7 top tips for interviewing farm staff

Is your interview process robust? Or does it merely consist of a cup of tea and a quick walk around the farm?

If so, it might be time to consider a more rigorous approach to your interview technique.

We asked Paul Harris from consultancy Real Success for his top tips on how to interview staff for your farm to ensure you get the right candidate for the job.

1. Plan

You’ve done the hard work to advertise and secure the interview with a potential recruit so it’s important to continue to give the right impression at the interview stage. 

This means ensuring you have enough time in your day, other members of staff are informed and deciding where the interview will be held.

And don’t wait until the day of the interview to realise the accommodation you’re offering could do with a tidy up.

2. Prepare

If you appear unprepared for the interview, your candidate may assume you run your farm in a similar way.

Make sure that you have details of their application to hand including their personality profile report and information about the job – including job description, salary, holidays, working hours, and costs of any accommodation.

3. Structure

Always begin with the formal interview and follow up with the farm walk.

This sets the scene and ensures that if you have discovered that the candidate isn’t right for your farm that you either skip the farm walk or keep it short. 

4. Ask questions

Remember the ratio – you have two ears and one mouth so use them in this proportion at the interview.

Have a set of pre-prepared questions that are typed up and printed out for each applicant.

If you’re interviewing several candidates you won’t remember everything you discussed, so by having a set of questions where you can note down some of their responses, you will be able to recall each candidate while appearing to be consistent, professional and organised.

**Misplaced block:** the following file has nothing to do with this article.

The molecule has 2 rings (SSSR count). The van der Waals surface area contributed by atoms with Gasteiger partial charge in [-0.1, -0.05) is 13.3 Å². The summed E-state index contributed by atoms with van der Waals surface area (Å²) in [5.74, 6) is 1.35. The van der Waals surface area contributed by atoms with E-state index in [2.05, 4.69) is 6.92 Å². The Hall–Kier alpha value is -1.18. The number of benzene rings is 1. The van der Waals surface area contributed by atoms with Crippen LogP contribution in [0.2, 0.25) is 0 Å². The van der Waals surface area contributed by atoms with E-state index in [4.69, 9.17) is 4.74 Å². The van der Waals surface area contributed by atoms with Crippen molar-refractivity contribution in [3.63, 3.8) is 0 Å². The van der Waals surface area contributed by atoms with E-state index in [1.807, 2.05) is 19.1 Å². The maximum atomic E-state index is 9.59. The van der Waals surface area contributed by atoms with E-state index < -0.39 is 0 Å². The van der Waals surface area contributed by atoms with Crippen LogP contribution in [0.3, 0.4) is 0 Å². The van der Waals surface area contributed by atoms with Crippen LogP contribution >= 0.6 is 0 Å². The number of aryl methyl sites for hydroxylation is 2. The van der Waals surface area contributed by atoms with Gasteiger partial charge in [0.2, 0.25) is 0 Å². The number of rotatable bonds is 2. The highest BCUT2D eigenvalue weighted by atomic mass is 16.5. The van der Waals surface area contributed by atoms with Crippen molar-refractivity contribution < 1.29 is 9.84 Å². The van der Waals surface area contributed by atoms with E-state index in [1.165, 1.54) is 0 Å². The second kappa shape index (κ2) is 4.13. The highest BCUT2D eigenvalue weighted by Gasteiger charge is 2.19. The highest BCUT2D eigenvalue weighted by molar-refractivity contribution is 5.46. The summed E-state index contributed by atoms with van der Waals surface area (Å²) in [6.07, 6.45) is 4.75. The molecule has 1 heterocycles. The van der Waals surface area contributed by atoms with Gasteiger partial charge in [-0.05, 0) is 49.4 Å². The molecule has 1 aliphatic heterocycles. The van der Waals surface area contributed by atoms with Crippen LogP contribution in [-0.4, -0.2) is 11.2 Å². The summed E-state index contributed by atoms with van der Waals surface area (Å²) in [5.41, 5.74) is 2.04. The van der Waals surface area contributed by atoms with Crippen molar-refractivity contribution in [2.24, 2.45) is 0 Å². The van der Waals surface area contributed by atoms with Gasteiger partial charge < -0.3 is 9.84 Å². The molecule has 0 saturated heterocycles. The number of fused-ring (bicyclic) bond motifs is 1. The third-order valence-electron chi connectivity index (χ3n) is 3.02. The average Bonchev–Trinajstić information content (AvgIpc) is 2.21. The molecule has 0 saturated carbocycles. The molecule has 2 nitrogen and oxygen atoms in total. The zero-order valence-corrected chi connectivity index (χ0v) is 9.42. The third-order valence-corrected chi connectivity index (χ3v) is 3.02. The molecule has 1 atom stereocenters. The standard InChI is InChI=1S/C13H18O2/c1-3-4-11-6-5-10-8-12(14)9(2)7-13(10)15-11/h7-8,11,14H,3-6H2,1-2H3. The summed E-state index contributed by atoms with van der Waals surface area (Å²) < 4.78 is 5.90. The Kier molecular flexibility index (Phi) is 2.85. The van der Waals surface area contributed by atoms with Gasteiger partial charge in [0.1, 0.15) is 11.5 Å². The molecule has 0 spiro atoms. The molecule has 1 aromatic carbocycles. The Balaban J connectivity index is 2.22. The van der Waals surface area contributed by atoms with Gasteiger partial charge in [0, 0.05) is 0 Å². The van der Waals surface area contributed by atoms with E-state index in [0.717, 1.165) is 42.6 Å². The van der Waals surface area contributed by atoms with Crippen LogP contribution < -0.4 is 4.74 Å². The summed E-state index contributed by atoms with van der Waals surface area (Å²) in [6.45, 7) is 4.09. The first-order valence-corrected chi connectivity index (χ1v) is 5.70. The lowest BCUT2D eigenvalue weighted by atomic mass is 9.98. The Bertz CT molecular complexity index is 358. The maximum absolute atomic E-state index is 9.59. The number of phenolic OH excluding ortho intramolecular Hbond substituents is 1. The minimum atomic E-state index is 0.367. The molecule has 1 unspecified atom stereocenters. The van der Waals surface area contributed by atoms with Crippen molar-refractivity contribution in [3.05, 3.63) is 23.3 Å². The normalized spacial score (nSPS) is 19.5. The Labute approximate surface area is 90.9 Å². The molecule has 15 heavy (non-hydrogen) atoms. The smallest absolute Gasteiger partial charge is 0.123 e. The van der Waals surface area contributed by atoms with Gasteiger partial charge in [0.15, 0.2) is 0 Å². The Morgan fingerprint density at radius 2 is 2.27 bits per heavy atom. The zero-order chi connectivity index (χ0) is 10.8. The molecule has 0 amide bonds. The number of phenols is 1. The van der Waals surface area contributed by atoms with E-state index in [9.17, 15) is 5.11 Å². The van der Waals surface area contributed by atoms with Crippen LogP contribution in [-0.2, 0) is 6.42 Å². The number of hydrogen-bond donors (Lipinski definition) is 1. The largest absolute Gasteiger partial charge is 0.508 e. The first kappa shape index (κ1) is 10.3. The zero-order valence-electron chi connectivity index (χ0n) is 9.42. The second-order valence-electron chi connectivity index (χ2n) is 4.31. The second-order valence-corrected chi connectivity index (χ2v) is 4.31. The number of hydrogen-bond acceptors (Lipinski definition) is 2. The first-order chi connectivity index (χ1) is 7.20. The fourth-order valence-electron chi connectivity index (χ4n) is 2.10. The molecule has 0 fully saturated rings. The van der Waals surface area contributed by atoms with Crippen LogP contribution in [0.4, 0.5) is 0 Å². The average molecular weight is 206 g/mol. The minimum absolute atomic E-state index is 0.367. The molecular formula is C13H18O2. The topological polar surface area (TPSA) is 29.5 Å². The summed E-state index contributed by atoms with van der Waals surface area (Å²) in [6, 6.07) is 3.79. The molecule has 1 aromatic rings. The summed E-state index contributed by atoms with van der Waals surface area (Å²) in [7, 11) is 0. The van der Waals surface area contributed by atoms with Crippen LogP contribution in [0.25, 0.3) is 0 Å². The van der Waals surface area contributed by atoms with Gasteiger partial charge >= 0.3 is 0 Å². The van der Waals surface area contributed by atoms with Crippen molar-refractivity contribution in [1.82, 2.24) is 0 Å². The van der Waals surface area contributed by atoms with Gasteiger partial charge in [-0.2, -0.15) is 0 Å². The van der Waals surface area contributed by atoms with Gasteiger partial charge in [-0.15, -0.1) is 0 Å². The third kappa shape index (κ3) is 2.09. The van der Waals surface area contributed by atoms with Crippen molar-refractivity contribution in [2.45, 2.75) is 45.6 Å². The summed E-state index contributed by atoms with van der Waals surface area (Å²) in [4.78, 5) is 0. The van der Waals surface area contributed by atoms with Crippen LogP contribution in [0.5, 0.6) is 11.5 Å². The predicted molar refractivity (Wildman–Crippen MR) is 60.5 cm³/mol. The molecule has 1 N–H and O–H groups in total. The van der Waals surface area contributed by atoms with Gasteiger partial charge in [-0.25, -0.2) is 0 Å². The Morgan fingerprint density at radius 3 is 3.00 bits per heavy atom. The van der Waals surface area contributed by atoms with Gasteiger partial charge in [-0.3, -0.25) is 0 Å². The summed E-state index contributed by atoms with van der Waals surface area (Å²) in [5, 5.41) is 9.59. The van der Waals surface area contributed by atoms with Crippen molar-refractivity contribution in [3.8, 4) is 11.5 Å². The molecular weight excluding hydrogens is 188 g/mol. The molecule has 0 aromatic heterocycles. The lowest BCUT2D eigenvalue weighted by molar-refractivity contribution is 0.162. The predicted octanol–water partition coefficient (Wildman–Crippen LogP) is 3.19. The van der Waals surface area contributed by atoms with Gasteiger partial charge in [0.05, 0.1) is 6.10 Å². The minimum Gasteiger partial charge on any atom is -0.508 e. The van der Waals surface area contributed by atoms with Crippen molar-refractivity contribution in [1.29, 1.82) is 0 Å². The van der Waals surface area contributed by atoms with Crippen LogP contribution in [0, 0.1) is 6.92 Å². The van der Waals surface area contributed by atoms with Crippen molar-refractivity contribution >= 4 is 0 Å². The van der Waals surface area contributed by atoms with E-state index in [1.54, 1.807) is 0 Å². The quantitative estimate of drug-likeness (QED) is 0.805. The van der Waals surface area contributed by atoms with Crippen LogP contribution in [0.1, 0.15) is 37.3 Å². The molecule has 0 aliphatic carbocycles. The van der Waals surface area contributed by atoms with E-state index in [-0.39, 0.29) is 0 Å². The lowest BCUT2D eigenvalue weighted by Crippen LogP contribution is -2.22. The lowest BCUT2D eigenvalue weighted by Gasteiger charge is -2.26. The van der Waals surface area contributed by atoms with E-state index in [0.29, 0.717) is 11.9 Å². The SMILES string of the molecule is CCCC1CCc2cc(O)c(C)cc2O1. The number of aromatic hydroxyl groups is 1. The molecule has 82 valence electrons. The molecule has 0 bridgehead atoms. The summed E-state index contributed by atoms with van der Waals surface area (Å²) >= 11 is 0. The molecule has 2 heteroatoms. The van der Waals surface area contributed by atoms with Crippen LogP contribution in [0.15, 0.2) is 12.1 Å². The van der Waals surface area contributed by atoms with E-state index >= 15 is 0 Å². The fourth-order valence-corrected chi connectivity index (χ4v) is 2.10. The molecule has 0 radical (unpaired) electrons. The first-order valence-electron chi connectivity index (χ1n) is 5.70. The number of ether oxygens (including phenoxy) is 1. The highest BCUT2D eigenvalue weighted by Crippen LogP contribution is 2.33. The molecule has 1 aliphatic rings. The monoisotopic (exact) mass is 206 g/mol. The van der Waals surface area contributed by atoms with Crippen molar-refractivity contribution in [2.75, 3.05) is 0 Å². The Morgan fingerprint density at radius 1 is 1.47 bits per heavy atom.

5. Assess 

At the end of the interview, have an assessment grid that analyses 10 qualitative aspects of the candidate such as their greeting, confidence, fit with the team and understanding of your farm system.

At the end of the interview you can then score the candidates on each aspect to give an overall percentage out of 100.

This process draws on your instincts while also providing a comparative element to the process.

6. Sell the job

The interview isn’t the time to have a moan about the industry, the government, Brexit or the supply chain.

Be enthusiastic about your farm, the industry and the incredible career opportunities on offer.

If you’re going to introduce them to other members of staff, ensure they have been briefed to be upbeat and positive too.

7. Be clear on next steps

Be clear on what happens next and when the candidate is likely to hear from you.

Always sleep on a decision and give yourself 24 hours before deciding. It shows that you make decisions carefully and gives you the chance to take up references.


Paul Harris is MD of Real Success, a people consultancy that helps the agricultural sector improve staff management and development.

OCTOBER
29

Farm succession planning during the Covid-19 crisis

Register now